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Scand J Rheumatol. 2013;42(2):85-90. doi: 10.3109/03009742.2012.716450. Epub 2012 Nov 6.

Increased circulating myeloid-derived suppressor cells correlated negatively with Th17 cells in patients with rheumatoid arthritis.

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Key Laboratory of Medical Immunology and Department of Laboratory Medicine, Affiliated Hospital of Jiangsu University, Zhenjiang, China.



Myeloid-derived suppressor cells (MDSCs) have recently been identified as an important mediator in inflammatory and autoimmune diseases through the production of arginase (Arg)-1 and inducible nitric oxide synthase (iNOS). The aim of this study was to investigate the prevalence of MDSCs in the peripheral blood of patients with rheumatoid arthritis (RA) and evaluate their correlation with T-helper (Th)17 cells.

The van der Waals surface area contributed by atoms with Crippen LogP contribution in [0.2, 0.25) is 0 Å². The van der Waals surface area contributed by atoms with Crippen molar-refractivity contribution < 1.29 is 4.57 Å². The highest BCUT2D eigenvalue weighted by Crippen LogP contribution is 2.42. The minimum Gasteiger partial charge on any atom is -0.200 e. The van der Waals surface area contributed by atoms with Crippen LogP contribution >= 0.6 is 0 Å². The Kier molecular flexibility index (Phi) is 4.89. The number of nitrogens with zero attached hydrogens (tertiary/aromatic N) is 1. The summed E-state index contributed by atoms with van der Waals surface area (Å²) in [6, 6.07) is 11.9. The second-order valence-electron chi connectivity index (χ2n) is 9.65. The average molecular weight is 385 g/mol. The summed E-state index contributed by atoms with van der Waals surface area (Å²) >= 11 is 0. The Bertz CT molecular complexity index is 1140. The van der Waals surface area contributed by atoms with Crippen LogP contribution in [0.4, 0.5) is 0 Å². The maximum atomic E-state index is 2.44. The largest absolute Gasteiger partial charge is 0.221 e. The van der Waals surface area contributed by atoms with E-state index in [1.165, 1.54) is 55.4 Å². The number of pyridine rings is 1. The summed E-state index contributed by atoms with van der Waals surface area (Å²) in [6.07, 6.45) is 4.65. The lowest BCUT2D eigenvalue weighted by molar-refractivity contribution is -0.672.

The frequency of MDSCs and Th17 cells and the mRNA expression of transcriptional factor RORγ-t and iNOS in the peripheral blood of RA patients and healthy controls (HC) were determined by flow cytometry and real-time reverse transcription polymerase chain reaction (RT-PCR), respectively. Plasma levels of interleukin (IL)-17, IL-6, tumour necrosis factor (TNF)-α, and Arg-1 were analysed by enzyme-linked immunosorbent assays (ELISA).


Compared with HC, both the prevalence of circulating MDSCs and plasma Arg-1 increased significantly in RA patients. However, no significant difference was observed in the mRNA level of iNOS between RA patients and HC. The frequency of Th17 cells in RA patients was significantly higher than in HC but correlated negatively with the frequency of MDSCs and plasma Arg-1. A negative correlation between MDSCs and plasma TNF-α was also observed. However, the frequency of MDSCs was not correlated with plasma IL-6 and IL-17, nor with the mRNA level of RORγ-t.


We found a negative correlation between increased circulating MDSCs and Th17 cells in RA patients, which may provide new insights into the mechanisms involved in RA.

[Indexed for MEDLINE]

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